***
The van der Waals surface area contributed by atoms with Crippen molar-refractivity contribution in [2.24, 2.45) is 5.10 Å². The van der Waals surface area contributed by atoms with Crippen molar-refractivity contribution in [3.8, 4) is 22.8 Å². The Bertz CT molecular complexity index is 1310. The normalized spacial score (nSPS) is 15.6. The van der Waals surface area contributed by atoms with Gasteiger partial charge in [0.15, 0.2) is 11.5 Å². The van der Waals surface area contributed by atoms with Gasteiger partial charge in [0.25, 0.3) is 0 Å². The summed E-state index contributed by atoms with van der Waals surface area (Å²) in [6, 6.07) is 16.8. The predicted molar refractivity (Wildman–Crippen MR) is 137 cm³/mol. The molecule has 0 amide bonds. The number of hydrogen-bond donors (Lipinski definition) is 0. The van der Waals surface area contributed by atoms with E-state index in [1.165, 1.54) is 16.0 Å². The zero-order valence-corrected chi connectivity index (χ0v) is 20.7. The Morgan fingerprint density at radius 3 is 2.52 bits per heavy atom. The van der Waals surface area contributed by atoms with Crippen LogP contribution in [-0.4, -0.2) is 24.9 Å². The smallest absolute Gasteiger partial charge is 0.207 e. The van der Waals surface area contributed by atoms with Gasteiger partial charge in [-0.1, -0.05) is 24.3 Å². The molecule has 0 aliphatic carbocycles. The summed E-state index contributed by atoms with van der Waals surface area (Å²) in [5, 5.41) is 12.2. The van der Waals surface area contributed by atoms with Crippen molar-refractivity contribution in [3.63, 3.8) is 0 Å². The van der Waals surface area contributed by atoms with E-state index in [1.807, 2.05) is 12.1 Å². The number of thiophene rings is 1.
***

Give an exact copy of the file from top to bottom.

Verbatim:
The van der Waals surface area contributed by atoms with Crippen molar-refractivity contribution in [2.24, 2.45) is 5.10 Å². The van der Waals surface area contributed by atoms with Crippen molar-refractivity contribution in [3.8, 4) is 22.8 Å². The Bertz CT molecular complexity index is 1310. The normalized spacial score (nSPS) is 15.6. The van der Waals surface area contributed by atoms with Gasteiger partial charge in [0.15, 0.2) is 11.5 Å². The van der Waals surface area contributed by atoms with Gasteiger partial charge in [0.25, 0.3) is 0 Å². The summed E-state index contributed by atoms with van der Waals surface area (Å²) in [6, 6.07) is 16.8. The predicted molar refractivity (Wildman–Crippen MR) is 137 cm³/mol. The molecule has 0 amide bonds. The number of hydrogen-bond donors (Lipinski definition) is 0. The van der Waals surface area contributed by atoms with E-state index in [1.165, 1.54) is 16.0 Å². The zero-order valence-corrected chi connectivity index (χ0v) is 20.7. The Morgan fingerprint density at radius 3 is 2.52 bits per heavy atom. The van der Waals surface area contributed by atoms with Crippen LogP contribution in [-0.4, -0.2) is 24.9 Å². The smallest absolute Gasteiger partial charge is 0.207 e. The van der Waals surface area contributed by atoms with Gasteiger partial charge in [-0.1, -0.05) is 24.3 Å². The molecule has 0 aliphatic carbocycles. The summed E-state index contributed by atoms with van der Waals surface area (Å²) in [5, 5.41) is 12.2. The van der Waals surface area contributed by atoms with Crippen molar-refractivity contribution in [3.63, 3.8) is 0 Å². The van der Waals surface area contributed by atoms with E-state index in [1.807, 2.05) is 12.1 Å². The number of thiophene rings is 1.